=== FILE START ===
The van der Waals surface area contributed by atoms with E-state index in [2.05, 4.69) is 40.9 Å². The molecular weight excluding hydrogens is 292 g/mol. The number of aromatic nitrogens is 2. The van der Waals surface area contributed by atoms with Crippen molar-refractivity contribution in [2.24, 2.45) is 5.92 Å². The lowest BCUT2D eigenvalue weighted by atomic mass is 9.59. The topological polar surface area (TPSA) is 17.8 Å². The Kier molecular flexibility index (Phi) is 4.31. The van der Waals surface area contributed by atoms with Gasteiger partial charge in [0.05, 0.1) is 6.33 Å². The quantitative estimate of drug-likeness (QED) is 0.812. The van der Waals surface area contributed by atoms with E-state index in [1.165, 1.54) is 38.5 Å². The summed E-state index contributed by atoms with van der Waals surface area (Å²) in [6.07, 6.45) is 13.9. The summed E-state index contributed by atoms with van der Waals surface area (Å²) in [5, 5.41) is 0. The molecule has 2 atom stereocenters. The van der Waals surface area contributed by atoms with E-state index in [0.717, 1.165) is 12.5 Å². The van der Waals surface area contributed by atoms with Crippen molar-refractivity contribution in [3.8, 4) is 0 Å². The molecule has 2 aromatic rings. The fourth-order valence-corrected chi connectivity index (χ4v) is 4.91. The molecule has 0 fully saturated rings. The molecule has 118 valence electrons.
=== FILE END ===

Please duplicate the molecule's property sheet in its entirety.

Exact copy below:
The van der Waals surface area contributed by atoms with E-state index in [2.05, 4.69) is 40.9 Å². The molecular weight excluding hydrogens is 292 g/mol. The number of aromatic nitrogens is 2. The van der Waals surface area contributed by atoms with Crippen molar-refractivity contribution in [2.24, 2.45) is 5.92 Å². The lowest BCUT2D eigenvalue weighted by atomic mass is 9.59. The topological polar surface area (TPSA) is 17.8 Å². The Kier molecular flexibility index (Phi) is 4.31. The van der Waals surface area contributed by atoms with Gasteiger partial charge in [0.05, 0.1) is 6.33 Å². The quantitative estimate of drug-likeness (QED) is 0.812. The van der Waals surface area contributed by atoms with E-state index in [1.165, 1.54) is 38.5 Å². The summed E-state index contributed by atoms with van der Waals surface area (Å²) in [6.07, 6.45) is 13.9. The summed E-state index contributed by atoms with van der Waals surface area (Å²) in [5, 5.41) is 0. The molecule has 2 atom stereocenters. The van der Waals surface area contributed by atoms with E-state index in [0.717, 1.165) is 12.5 Å². The van der Waals surface area contributed by atoms with Crippen molar-refractivity contribution in [3.8, 4) is 0 Å². The molecule has 2 aromatic rings. The fourth-order valence-corrected chi connectivity index (χ4v) is 4.91. The molecule has 0 fully saturated rings. The molecule has 118 valence electrons.